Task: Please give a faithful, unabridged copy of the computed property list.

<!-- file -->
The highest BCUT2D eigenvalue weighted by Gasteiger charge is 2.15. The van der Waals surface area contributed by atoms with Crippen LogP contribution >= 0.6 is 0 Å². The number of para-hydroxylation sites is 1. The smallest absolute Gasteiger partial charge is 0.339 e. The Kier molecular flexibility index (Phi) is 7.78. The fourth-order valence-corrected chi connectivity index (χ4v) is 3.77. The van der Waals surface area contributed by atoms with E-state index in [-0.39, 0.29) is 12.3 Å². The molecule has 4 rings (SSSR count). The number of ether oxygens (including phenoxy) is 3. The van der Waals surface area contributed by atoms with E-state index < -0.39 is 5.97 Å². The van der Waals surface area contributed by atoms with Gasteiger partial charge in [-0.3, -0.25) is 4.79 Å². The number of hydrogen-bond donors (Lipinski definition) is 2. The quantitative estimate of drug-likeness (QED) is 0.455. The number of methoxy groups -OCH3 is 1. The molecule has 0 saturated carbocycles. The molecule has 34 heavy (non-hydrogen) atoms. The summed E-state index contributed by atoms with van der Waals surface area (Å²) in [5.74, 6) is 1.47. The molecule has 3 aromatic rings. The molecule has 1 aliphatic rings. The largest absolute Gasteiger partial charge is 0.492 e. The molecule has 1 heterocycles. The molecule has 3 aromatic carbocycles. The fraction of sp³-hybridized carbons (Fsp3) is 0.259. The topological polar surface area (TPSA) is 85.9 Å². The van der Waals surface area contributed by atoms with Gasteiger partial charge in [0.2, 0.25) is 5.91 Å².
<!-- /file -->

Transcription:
The highest BCUT2D eigenvalue weighted by Gasteiger charge is 2.15. The van der Waals surface area contributed by atoms with Crippen LogP contribution >= 0.6 is 0 Å². The number of para-hydroxylation sites is 1. The smallest absolute Gasteiger partial charge is 0.339 e. The Kier molecular flexibility index (Phi) is 7.78. The fourth-order valence-corrected chi connectivity index (χ4v) is 3.77. The van der Waals surface area contributed by atoms with E-state index in [-0.39, 0.29) is 12.3 Å². The molecule has 4 rings (SSSR count). The number of ether oxygens (including phenoxy) is 3. The van der Waals surface area contributed by atoms with E-state index < -0.39 is 5.97 Å². The van der Waals surface area contributed by atoms with Gasteiger partial charge in [-0.3, -0.25) is 4.79 Å². The number of hydrogen-bond donors (Lipinski definition) is 2. The quantitative estimate of drug-likeness (QED) is 0.455. The number of methoxy groups -OCH3 is 1. The molecule has 0 saturated carbocycles. The molecule has 34 heavy (non-hydrogen) atoms. The summed E-state index contributed by atoms with van der Waals surface area (Å²) in [5.74, 6) is 1.47. The molecule has 3 aromatic rings. The molecule has 1 aliphatic rings. The largest absolute Gasteiger partial charge is 0.492 e. The molecule has 1 heterocycles. The molecule has 3 aromatic carbocycles. The fraction of sp³-hybridized carbons (Fsp3) is 0.259. The topological polar surface area (TPSA) is 85.9 Å². The van der Waals surface area contributed by atoms with Gasteiger partial charge in [0.2, 0.25) is 5.91 Å².